Original Old School: Missing The Point
SLAM 141: Not long after Angel “Monchito” Cruz’s playing career ended, he disappeared.
In 1987, Cruz, pushing 30 years old, was faced with an opportunity to try out for the New York Knicks, who would go on to Draft one of the all-time great point guards in NBA history—Mark Jackson. Monch was invited to a workout with the Knicks and was matched up against a young Jackson, fresh out of St. John’s University. While other players invited to the workout brought agents along with them, Monch brought Carmen, his wife at the time. “He did really well,” she says. “I remember he was giving Mark Jackson hell to the point where Mark Jackson’s agent said, ‘Wait, let’s change this around. Let’s put [Jackson] with Monch instead of against him.’”
After retiring from basketball, Cruz took a job at Yankee Stadium. Farrell recounts: “He was in Yankee Stadium and [Puerto Rican great] José Valentín was playing there. Valentín’s family sees [Monch] and they start freakin’ out, ‘Oh my God it’s Angelo Cruz!’ They tell José Valentín, who is a professional baseball player, and he sees [Monch]. He’s like, ‘Yo, give me your autograph.’ Monch started laughing and says, No, you give me your autograph! [Valentín] goes all right, let’s switch. I’ll sign a baseball, you sign a basketball and we’ll switch.”
And then, in 1997, Monch tragically and mysteriously went missing. His family and friends put ads in the major papers and on television in Puerto Rico. His former teammates have posted pictures of him on Facebook. But no one has heard from him since.
Monch’s son, Alvin, the all-time assist leader at Niagara University who currently plays for the Ponce Leones in PR, remembers the last time he saw his father. “I [last] saw him when I was about 16,” Alvin says. “He came down and got me a tryout with a team. Over here [in Puerto Rico] he’s like a legend, you know, so he told people, ‘My son can play.’ He got me a tryout and I signed when I was 16. Right after I signed, maybe like six weeks later, he disappeared.”
“We support him,” Alvin offers sincerely. “We don’t care what happened; the things he did or he’s doing. We support him. If we find him, we want to be there for him. Maybe that’s what happened, he was so famous and when basketball was over he wasn’t that ‘god’ anymore. Another guy comes along and he’s not the man anymore. But we will be here for him. For him we’re going to be here.”
Monch had five children, and he always cared deeply about his family. Whenever he was on the road, he would talk about his kids and would wonder how they were doing back in Puerto Rico. “I know that if he wanted to get away from anyone that there’s no way in the world that he would not be in touch with his kids,” Carmen explains.
Nappy Nap says, “I still have hope that he’s alive and will show up one day. He’ll figure out a way.”
The legend of Angel “Monch” Cruz is etched in the memories of those who were fortunate to have known him and to have witnessed his greatness. His footprint is that of a trailblazer, one who never backed down from a challenge. “He would battle anybody. He came here [to Puerto Rico] and took down all the big names,” Alvin says.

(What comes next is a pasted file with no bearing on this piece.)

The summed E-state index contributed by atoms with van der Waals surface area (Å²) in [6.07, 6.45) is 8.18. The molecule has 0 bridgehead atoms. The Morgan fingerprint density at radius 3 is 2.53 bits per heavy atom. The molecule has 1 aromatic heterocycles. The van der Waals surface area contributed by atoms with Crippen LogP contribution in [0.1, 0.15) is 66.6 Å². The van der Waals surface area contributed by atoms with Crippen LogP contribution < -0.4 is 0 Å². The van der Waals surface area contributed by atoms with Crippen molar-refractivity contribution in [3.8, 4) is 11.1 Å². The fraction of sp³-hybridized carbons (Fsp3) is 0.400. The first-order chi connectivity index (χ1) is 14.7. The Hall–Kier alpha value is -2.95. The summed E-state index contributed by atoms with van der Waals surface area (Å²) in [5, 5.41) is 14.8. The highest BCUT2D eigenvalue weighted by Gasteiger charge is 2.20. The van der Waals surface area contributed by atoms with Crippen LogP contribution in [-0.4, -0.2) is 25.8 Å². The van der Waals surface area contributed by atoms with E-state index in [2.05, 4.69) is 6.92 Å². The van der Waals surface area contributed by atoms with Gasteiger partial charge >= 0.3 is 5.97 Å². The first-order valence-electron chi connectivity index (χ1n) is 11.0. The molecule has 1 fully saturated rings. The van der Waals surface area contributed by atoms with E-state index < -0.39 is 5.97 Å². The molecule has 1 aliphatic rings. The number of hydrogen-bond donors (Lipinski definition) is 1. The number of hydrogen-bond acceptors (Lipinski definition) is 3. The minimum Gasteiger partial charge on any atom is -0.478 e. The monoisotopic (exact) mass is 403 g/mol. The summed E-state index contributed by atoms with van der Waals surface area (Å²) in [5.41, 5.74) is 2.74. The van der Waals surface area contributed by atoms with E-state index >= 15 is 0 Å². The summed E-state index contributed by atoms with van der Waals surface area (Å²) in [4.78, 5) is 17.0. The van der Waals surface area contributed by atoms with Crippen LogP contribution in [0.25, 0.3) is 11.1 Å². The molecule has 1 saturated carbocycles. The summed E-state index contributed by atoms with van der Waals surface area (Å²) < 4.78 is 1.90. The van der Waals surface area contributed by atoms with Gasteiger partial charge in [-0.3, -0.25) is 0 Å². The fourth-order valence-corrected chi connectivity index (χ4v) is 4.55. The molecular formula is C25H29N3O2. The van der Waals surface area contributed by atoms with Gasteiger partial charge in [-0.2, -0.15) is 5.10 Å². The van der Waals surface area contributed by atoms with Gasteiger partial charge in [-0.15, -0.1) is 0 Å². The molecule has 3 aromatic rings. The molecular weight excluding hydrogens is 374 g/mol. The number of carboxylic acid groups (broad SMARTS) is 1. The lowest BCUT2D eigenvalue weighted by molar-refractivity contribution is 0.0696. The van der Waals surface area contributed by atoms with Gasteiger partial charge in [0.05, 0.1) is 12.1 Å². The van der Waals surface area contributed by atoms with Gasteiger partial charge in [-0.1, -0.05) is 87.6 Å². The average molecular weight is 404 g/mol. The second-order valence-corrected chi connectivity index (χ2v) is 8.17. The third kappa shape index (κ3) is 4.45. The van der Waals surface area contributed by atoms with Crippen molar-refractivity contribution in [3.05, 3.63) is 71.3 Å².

Monch delivered his street savvy game to the hardwoods of Puerto Rico and to the world. In the process, many fell victim to his offensive arsenal. Whether he breezed past defenders for acrobatic layups or no-look passes to teammates, or if he drove the lane and rocked the rim á la Spud Webb or Nate Robinson, Monch left his imprint on the game.
If he was able to see or hear about the 92-73 upset that Puerto Rico pulled against the US on the shoulders of Carlos Arroyo in the 2004 Olympics, Monch might have found gratification in the prospect that he influenced the young fella in some way. That he played even a small role setting the groundwork that led to the victory that immortalized the image of Arroyo proudly popping his jersey, representing Puerto Rico. And Monch would definitely shine that big smile at the fact that his son runs the point for Ponce alongside another member of that Olympic team, Rick Apodaca.
The legacy of Monch Cruz is one of pride and humility. As Carmen notes, “He never really looked at himself as a big celebrity.” Yet he took on the greatest challenges of outplaying Hall of Famers and anyone who crossed his path. A perfectionist at his craft. An artist whose canvas was any basketball court. Someone who amazed onlookers by achieving great feats in such a small frame.
Angel “Monch” Cruz was just a self-proclaimed bum from the Bronx who was able to work his way to immortality for an entire culture.
And then he was gone.
If you have any information about what happened to Angel Cruz, please contact Mike “Nappy Nap” Napolitano at firstname.lastname@example.org.
NYC native, Jonathan Lopez attended Norman Thomas High School and graduated from Millbrook School before earning his bachelor’s degree from Colgate University. An avid basketball fan, Lopez still laces up his kicks for some competition and especially appreciates hoops at its most grassroots level – on the playgrounds of his hometown, where he and so many others learned the game. These days Lopez spends much of his time on the hallowed grounds of NYC with his pen and camera in-hand, covering all the action. You can see more of his work here.